For over a decade, Bosnian Serb general Ratko Mladic was one of the world’s most wanted men. Tuesday evening, May 31, as the metal doors of the Dutch prison in Scheveningen closed behind him, their clang heralded an overdue victory for international justice and possibly a new beginning for Serbia, where the general spent most of his fugitive years. Mladic, who was indicted almost 16 years ago for the 1995 genocide in Srebrenica and other war crimes, will be tried before the International Criminal Tribunal in the Hague along with top Bosnian Serb civilian leader Radovan Karadzic, who was arrested three years ago in Belgrade.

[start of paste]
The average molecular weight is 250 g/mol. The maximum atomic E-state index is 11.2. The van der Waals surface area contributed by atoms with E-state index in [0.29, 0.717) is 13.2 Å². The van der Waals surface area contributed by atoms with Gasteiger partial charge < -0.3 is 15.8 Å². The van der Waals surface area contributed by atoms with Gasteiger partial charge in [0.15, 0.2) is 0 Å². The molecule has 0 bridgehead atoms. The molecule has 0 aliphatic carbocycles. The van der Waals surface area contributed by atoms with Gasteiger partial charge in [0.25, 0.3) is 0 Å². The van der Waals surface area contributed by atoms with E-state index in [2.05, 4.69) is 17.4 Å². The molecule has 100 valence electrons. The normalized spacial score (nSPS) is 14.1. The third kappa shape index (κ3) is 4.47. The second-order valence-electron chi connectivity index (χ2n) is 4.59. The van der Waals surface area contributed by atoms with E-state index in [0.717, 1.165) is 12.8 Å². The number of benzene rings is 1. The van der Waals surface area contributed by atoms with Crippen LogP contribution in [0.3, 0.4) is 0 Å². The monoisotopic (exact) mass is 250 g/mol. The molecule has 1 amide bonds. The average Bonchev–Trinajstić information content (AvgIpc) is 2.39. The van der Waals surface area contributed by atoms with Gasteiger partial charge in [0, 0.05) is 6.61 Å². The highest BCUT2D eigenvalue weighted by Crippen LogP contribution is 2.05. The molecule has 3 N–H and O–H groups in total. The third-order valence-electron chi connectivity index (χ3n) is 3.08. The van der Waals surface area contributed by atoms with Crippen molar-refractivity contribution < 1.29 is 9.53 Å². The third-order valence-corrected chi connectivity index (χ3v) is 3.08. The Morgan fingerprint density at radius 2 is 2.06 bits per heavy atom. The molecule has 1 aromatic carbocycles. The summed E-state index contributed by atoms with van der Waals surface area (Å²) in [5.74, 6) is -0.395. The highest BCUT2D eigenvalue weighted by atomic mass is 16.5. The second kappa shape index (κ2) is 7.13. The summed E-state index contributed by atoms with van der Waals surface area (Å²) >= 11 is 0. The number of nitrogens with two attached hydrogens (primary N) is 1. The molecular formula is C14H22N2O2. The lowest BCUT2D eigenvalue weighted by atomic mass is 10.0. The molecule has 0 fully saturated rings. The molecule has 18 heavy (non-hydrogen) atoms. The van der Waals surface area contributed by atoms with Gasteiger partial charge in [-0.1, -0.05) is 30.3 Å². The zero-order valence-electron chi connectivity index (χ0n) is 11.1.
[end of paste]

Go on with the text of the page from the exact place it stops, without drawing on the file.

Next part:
But many in Serbia still see Mladic as a hero and a champion of Serb nationalism. The country is deeply divided over its role in the 1992-95 war that began when the multiethnic state of Bosnia and Herzegovina attempted to carve out its independence from the remains of Yugoslavia. Serbia, which retained the name Yugoslavia until 2003, was often accused of harboring Mladic and other indicted war criminals. Last Sunday, more than 100 people were arrested and about a dozen injured during violent protests against Mladic’s arrest.